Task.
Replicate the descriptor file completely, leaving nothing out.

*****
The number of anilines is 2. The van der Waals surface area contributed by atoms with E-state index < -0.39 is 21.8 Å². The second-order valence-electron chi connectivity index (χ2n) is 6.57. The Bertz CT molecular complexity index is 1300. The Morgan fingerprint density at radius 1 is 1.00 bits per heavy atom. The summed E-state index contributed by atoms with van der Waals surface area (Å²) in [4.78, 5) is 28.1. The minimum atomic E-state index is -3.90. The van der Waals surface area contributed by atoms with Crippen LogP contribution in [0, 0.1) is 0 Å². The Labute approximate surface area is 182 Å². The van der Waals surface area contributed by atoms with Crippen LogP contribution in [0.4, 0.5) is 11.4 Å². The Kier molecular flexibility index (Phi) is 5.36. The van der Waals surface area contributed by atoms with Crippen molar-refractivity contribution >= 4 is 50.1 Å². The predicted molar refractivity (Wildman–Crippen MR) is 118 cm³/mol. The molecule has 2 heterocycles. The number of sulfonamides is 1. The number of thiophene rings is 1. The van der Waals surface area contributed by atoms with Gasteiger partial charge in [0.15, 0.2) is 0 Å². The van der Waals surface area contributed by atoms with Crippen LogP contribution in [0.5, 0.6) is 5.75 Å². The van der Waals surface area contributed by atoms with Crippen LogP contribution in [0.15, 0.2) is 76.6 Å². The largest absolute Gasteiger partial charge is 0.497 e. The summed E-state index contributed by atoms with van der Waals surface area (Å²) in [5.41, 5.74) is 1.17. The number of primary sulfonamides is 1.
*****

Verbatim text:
The number of anilines is 2. The van der Waals surface area contributed by atoms with E-state index < -0.39 is 21.8 Å². The second-order valence-electron chi connectivity index (χ2n) is 6.57. The Bertz CT molecular complexity index is 1300. The Morgan fingerprint density at radius 1 is 1.00 bits per heavy atom. The summed E-state index contributed by atoms with van der Waals surface area (Å²) in [4.78, 5) is 28.1. The minimum atomic E-state index is -3.90. The van der Waals surface area contributed by atoms with Crippen LogP contribution in [0, 0.1) is 0 Å². The Labute approximate surface area is 182 Å². The van der Waals surface area contributed by atoms with Crippen LogP contribution in [0.4, 0.5) is 11.4 Å². The Kier molecular flexibility index (Phi) is 5.36. The van der Waals surface area contributed by atoms with Crippen molar-refractivity contribution >= 4 is 50.1 Å². The predicted molar refractivity (Wildman–Crippen MR) is 118 cm³/mol. The molecule has 2 heterocycles. The number of sulfonamides is 1. The number of thiophene rings is 1. The van der Waals surface area contributed by atoms with Gasteiger partial charge in [0.15, 0.2) is 0 Å². The van der Waals surface area contributed by atoms with Crippen LogP contribution in [0.5, 0.6) is 5.75 Å². The van der Waals surface area contributed by atoms with Crippen LogP contribution in [0.15, 0.2) is 76.6 Å². The largest absolute Gasteiger partial charge is 0.497 e. The summed E-state index contributed by atoms with van der Waals surface area (Å²) in [5.41, 5.74) is 1.17. The number of primary sulfonamides is 1.